Liquidating Harvard

After the world's largest academic endowment suffers a record decline, university leaders must decide how to meet current cash needs and manage their funds in the future.
Andrew Ang  | Spring 2011
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The Program for Financial Studies

In 2008, Harvard's endowment fund sustained billions of dollars of losses as worldwide markets plunged. The fund had delivered average annual returns of 15 percent for almost three decades, and the university depended on endowment income for more than one-third of its operating revenue. Harvard's leaders faced immediate questions: How can the university meet its expenses? Which assets, if any, should be liquidated? What changes to the fund's strategy - once considered almost fail-safe - might limit their risks? This case provides extensive background and data on the university and its endowment, and asks students to make decisions about Harvard's financial future.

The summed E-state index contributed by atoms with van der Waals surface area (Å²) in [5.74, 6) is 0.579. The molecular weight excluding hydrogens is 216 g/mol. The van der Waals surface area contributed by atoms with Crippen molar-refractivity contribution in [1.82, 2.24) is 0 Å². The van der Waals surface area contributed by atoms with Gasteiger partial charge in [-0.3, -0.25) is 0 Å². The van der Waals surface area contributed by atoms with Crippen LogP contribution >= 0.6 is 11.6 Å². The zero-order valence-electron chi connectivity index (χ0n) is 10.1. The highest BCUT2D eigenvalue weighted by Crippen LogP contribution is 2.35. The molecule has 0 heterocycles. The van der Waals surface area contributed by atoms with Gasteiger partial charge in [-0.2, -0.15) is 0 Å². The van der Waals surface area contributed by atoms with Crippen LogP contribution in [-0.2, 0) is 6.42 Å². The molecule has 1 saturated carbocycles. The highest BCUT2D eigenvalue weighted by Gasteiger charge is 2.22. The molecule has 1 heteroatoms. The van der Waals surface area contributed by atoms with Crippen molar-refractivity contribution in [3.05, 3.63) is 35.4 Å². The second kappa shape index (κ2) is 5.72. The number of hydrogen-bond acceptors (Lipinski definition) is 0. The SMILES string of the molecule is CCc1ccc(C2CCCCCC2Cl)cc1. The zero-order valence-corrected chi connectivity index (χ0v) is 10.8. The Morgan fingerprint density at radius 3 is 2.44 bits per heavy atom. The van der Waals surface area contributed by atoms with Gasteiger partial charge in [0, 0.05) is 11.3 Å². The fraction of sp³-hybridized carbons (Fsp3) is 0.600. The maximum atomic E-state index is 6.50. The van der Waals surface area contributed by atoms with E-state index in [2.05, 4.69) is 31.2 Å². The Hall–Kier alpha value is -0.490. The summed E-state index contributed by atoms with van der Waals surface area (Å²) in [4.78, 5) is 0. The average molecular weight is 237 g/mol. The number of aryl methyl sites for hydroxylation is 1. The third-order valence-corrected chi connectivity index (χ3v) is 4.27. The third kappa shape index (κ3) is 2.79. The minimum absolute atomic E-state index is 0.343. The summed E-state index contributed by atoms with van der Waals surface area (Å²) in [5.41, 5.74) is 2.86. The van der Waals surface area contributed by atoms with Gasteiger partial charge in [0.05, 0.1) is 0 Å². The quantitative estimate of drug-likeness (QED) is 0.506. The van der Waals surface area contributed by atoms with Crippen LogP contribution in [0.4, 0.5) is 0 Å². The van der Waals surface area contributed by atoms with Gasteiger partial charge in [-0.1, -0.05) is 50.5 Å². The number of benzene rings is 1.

Case ID: 100312
Supplemental Materials: Teaching Slides , Exhibit 1

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